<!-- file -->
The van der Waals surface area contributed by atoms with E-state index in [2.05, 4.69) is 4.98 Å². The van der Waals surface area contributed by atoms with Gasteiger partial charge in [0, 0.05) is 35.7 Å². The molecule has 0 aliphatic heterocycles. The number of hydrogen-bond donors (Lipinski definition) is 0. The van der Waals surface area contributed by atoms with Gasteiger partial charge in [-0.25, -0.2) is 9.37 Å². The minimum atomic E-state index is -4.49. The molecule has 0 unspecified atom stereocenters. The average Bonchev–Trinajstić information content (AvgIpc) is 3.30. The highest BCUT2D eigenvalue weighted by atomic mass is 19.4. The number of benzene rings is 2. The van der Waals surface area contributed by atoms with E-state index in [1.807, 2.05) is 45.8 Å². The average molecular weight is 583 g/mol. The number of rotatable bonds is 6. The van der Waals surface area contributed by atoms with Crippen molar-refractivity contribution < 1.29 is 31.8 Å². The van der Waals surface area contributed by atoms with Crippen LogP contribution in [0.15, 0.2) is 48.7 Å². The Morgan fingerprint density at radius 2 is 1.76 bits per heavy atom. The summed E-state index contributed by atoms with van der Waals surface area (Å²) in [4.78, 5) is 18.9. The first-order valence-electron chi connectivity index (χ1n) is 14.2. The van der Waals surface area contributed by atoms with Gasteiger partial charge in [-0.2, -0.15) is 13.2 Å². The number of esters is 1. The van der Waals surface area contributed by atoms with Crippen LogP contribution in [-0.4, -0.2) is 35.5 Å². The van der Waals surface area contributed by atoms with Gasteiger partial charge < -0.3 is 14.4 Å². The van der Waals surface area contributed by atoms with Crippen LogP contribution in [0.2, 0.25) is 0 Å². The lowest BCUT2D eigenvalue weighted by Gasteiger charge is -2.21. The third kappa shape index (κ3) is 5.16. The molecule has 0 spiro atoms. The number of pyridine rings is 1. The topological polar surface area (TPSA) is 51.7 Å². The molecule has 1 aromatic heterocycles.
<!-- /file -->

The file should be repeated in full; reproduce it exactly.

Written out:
The van der Waals surface area contributed by atoms with E-state index in [2.05, 4.69) is 4.98 Å². The van der Waals surface area contributed by atoms with Gasteiger partial charge in [0, 0.05) is 35.7 Å². The molecule has 0 aliphatic heterocycles. The number of hydrogen-bond donors (Lipinski definition) is 0. The van der Waals surface area contributed by atoms with Gasteiger partial charge in [-0.25, -0.2) is 9.37 Å². The minimum atomic E-state index is -4.49. The molecule has 0 unspecified atom stereocenters. The average Bonchev–Trinajstić information content (AvgIpc) is 3.30. The highest BCUT2D eigenvalue weighted by atomic mass is 19.4. The number of benzene rings is 2. The van der Waals surface area contributed by atoms with E-state index in [1.807, 2.05) is 45.8 Å². The average molecular weight is 583 g/mol. The number of rotatable bonds is 6. The van der Waals surface area contributed by atoms with Crippen molar-refractivity contribution < 1.29 is 31.8 Å². The van der Waals surface area contributed by atoms with Crippen LogP contribution in [0.15, 0.2) is 48.7 Å². The Morgan fingerprint density at radius 2 is 1.76 bits per heavy atom. The summed E-state index contributed by atoms with van der Waals surface area (Å²) in [4.78, 5) is 18.9. The first-order valence-electron chi connectivity index (χ1n) is 14.2. The van der Waals surface area contributed by atoms with Gasteiger partial charge in [-0.2, -0.15) is 13.2 Å². The number of esters is 1. The van der Waals surface area contributed by atoms with Crippen LogP contribution in [-0.4, -0.2) is 35.5 Å². The van der Waals surface area contributed by atoms with Gasteiger partial charge < -0.3 is 14.4 Å². The van der Waals surface area contributed by atoms with Crippen LogP contribution in [0.2, 0.25) is 0 Å². The lowest BCUT2D eigenvalue weighted by Gasteiger charge is -2.21. The third kappa shape index (κ3) is 5.16. The molecule has 0 spiro atoms. The number of pyridine rings is 1. The topological polar surface area (TPSA) is 51.7 Å². The molecule has 1 aromatic heterocycles.